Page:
Although the majority of our customers still use our electronic travel cards, we believe there will be a steady shift to mobile tickets over the coming years. The planned fee for buying tickets on-board is thought to accelerate the development.
Pricing and zone structure
Our customers increasingly make use of, and demand, self-service solutions. As we started introducing new technology to facilitate this demand, such as the mobile ticketing app, we uncovered several issues we needed to address. The most obvious issues were a complex ticket portfolio with a confusing amount of options and discounts and a vast and very detailed zone system.
Unfortunately, the development in customer demands and technology has been quicker than the development in our own business rules, which has resulted in user-friendly technology with a relatively complex content. Simplifying our pricing and zone structure is, however, on top of our list of priorities and an ongoing project together with our owner.
The shift to mobile ticketing creates a demand for automatic passenger counting (APC), as the validation of electronic travel cards no longer is a reliable source to passenger information. Kolumbus does not have APC installed on-board any buses at this point, but it will be a criterion for all new tenders starting as of summer 2016. It will be the bus companies’ job to provide Kolumbus with APC data, so the type of technology is yet to be decided.
Besides the mandatory APC, we are also starting another APC project this year. Installing 30 to 40 units as part of a research project, we will use Wi-Fi signals from our passengers’ mobile phones to count passengers. This method, using anonymised data, has a great advantage compared to regular APC in that we are able to track passengers transferring from one bus route to another, which is extremely valuable information, particularly to our route planners.
Real-time information and travel planning
Just like the ticketing app, our travel planner app and our real-time app are becoming increasingly popular among our passengers, leading to fewer enquiries to our customer service centres. The two apps are currently being merged into one app, adding real-time information to the travel planner and reducing the number of apps for the passengers to download.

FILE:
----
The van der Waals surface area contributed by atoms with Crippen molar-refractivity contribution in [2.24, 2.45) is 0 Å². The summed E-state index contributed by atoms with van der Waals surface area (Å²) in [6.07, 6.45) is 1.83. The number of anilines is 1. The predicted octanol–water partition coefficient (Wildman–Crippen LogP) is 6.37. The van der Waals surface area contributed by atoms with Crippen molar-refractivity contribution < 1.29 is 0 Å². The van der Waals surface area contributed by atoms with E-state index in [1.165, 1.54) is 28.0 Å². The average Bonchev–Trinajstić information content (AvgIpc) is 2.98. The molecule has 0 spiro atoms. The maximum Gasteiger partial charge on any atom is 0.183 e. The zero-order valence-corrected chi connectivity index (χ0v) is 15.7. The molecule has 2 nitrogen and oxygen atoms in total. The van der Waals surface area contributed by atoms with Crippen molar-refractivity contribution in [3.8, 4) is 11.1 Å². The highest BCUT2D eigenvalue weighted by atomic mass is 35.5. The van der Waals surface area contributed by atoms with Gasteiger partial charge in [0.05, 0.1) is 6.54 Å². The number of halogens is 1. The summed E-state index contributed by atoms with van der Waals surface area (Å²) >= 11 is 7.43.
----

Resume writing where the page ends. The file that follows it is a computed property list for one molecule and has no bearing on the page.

We have also recently started the distribution of deviation alerts through our real-time and travel planner apps. Unfortunately, delays are unavoidable, but prompt and precise deviation alerts may increase the passengers’ tolerance and consequently increase customer satisfaction. Customers can also find real-time information and deviation alerts on monitors on-board all of our buses and on around 50 bus stop monitors located near our main junctions.
Audun M. Solheim has been Head of Strategy and Development at Kolumbus since 2014. With his background from the IT industry and extensive management experience, Audun thrives on working with the combination of people and technology. Audun has hands-on experience with developing user-friendly solutions for web and mobile, as well as UX experience. He joined Kolumbus from CGI Norway where he was Department Manager of the Portal and Mobile team. Audun believes that Kolumbus makes Rogaland a better place to live.